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Eluned Morgan MS, Minister for Health and Social Services

First published:
30 November 2022
Last updated:

Today, I am publishing four new quality statements to guide NHS planning of clinical services. These quality statements set out what high quality clinical services should look like and reflect a consensus of expert and stakeholder opinion about vital areas of focus in the years ahead.

Well managed conditions are vital to delivering the best patient outcomes and delivering a sustainable NHS. These quality statements will address some of the big causes of the population’s ill health: respiratory diseases such as COPD and asthma; liver diseases such as viral hepatitis and fatty liver disease; neurological conditions such as epilepsy; and kidney disease, which includes chronic renal failure and other causes. Together these conditions account for a significant burden of ill health facing individual citizens – but also a large volume of healthcare demand facing our NHS. Therefore, it is important that NHS services are planned to meet this need, helping people to manage their condition as best as they can, reducing the risk of disease progression, and helping to avoid unnecessary healthcare demand.

Complex health systems need to ensure joined up care for patients. Health boards and NHS trusts plan services through many different settings, such as general practice or urgent and emergency care settings; as well as through different specialist outpatient teams, such as respiratory medicine or renal dialysis. Quality statements help to focus the planning of healthcare services according to clinical pathways – people’s individual journey through a complex healthcare system to treat or manage their condition. Looking at services along a patient pathway helps the NHS to ensure people are getting the recommended care they need and that services delivered by different teams along that pathway are arranged to be as seamless as possible. It also allows the NHS to monitor outcomes; those outcomes that are important to patients, as well as those that tell us the services and pathways are doing what they are intended to do. This provides opportunities to change pathways of care to improve patient experience and outcomes.

Healthcare services should give appropriate focus to quality of care, which is at the heart of our introduction of the Duty of Quality. Quality statements are an important part of this enhanced focus on improving quality by tackling unfair differences in how services are delivered or received. Our expectation is that NHS services in Wales are delivered in line with recommended clinical practice, for services to be delivered consistently across Wales, and care to be equitable for different groups of people. Delivering healthcare is a very complex task undertaken by many organisations and teams that are constantly interacting. Whilst it may be appropriate to have different ways of delivering healthcare services, what cannot be accepted is variation in the outcomes experienced by people receiving that care. Quality statements aim to address this by introducing nationally agreed clinical guidelines, pathways, and service specifications. This will support health boards and trusts to deliver higher quality, more equitable and more sustainable healthcare.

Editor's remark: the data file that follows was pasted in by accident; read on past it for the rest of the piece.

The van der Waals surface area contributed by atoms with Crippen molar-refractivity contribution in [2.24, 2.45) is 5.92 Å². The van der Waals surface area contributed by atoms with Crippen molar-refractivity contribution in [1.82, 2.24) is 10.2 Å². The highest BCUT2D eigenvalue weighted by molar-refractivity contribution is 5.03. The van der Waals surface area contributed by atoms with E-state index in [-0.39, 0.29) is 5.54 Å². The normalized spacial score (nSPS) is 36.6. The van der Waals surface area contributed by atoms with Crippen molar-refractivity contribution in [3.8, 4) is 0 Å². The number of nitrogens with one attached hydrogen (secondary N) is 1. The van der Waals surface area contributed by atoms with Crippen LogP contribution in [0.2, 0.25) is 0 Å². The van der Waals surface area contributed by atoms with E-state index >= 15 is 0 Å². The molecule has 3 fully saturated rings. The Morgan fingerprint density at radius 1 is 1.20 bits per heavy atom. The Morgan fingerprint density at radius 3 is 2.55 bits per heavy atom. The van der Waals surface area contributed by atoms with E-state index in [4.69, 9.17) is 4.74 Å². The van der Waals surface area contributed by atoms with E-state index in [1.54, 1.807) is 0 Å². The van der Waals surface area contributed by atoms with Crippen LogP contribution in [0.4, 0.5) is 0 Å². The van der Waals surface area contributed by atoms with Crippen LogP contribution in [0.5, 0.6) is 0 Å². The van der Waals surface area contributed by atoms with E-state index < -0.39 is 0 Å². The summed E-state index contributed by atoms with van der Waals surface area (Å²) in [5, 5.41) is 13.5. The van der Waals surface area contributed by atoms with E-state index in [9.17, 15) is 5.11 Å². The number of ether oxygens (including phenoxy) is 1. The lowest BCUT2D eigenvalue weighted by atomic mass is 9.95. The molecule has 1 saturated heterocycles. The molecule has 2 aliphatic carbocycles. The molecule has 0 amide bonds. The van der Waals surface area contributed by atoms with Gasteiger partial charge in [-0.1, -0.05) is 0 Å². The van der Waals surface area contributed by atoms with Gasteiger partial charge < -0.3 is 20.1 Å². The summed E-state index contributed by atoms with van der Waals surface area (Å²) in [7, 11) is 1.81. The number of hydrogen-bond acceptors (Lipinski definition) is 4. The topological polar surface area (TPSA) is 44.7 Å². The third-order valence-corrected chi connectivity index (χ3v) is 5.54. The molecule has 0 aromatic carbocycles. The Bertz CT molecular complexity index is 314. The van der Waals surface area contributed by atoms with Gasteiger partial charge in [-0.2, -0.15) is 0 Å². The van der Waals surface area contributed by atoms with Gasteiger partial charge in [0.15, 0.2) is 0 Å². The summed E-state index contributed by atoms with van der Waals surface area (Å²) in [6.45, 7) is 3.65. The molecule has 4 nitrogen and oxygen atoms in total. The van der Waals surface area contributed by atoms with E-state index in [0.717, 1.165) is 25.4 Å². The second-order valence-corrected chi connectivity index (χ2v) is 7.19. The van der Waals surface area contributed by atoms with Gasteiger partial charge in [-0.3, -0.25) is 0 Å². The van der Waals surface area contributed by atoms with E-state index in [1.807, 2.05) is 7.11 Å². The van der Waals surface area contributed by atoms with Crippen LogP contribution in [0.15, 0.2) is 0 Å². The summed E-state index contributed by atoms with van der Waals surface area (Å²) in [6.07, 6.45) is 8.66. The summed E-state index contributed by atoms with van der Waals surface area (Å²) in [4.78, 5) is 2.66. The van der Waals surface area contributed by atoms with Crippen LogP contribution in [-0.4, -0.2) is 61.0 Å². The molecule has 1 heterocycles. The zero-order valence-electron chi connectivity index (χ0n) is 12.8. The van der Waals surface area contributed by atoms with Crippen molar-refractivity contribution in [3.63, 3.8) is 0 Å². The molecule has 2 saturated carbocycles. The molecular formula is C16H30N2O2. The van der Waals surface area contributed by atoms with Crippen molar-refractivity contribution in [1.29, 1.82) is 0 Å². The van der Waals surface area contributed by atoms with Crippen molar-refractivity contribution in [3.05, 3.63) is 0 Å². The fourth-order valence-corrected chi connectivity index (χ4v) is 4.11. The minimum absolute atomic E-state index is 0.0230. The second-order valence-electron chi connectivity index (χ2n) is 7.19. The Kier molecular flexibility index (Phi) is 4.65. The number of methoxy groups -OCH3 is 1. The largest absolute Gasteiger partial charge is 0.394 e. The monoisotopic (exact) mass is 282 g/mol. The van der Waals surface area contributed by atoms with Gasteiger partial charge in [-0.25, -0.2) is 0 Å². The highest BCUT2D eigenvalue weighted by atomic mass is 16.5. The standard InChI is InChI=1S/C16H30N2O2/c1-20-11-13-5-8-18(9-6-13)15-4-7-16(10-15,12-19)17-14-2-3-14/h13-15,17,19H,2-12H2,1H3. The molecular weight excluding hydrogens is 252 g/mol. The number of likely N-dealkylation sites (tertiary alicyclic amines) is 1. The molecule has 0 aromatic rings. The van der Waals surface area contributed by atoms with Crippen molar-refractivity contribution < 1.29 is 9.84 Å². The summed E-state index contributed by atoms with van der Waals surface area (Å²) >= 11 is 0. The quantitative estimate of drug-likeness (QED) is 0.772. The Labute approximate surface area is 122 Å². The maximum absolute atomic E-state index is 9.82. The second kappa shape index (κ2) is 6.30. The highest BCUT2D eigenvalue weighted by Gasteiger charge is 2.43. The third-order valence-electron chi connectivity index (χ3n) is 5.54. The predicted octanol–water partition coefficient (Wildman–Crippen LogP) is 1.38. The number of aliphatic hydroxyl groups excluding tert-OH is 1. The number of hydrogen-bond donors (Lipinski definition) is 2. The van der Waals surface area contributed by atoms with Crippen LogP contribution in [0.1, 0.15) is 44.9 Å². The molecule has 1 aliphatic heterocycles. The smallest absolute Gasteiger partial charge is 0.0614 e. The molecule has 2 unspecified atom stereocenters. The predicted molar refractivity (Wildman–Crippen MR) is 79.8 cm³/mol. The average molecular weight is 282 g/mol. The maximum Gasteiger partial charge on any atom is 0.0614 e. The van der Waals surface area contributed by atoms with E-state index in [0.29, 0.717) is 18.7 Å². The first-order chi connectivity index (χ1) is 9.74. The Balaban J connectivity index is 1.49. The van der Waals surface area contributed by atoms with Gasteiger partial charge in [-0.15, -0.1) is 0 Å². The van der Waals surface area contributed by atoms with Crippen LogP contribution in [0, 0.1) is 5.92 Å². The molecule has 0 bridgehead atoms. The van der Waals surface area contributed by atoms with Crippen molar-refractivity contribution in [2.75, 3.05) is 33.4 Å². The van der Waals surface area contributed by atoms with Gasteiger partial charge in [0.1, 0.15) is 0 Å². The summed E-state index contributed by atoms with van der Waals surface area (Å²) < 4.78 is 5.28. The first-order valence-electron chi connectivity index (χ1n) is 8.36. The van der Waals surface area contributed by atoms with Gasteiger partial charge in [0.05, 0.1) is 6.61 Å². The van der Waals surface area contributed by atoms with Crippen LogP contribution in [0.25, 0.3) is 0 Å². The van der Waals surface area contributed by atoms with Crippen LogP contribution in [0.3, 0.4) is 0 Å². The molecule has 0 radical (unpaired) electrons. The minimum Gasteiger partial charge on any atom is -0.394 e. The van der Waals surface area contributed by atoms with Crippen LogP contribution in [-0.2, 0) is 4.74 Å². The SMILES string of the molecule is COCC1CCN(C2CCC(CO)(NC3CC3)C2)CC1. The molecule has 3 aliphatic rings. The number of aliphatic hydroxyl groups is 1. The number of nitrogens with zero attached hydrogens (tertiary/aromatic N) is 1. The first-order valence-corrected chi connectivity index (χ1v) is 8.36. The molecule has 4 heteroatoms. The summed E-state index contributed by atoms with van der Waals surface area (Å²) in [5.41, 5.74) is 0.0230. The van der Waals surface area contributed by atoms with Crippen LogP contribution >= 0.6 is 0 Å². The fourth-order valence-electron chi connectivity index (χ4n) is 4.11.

The imperative for greater quality and consistency of local healthcare delivery is overseen through NHS accountability mechanisms. We are strengthening how this is done in Wales through the establishment of an NHS Executive. This new body will absorb the national coordination and leadership teams that are in place for these conditions and integrate their expertise into how the NHS is held to account. This way of working will replace the national implementation groups that are currently in existence and include any national clinical leadership positions. The delivery plans in these areas will now be retired and the national funding associated with their work will be absorbed into the NHS Executive as it emerges.

These actions form part of the commitments we made originally in A Healthier Wales, and more recently, in the National Clinical Framework. The national leadership arrangements for these clinical areas, working from within the NHS Executive, will bring to life a system where reliable data will drive improvement in these clinical areas. This will allow better planning and delivery of services, as well as the ongoing quality improvement of these clinical services. This is the learning health and care system that the is described in the Clinical Framework.

These quality statements are part of a wider suite of ten documents that set out our high-level expectations of NHS services and require the NHS to respond through its local planning arrangements. They sit alongside other vital Welsh Government policies and strategies that focus on prevention of disease and good diagnostic care. This integrated set of policies reflects how NHS services are guided in Wales and how they will be held to account in the years ahead.

I look forward to working with all our partners in the months and years ahead to deliver the important commitments set out in the Quality Statements.

The quality statements can be accessed at: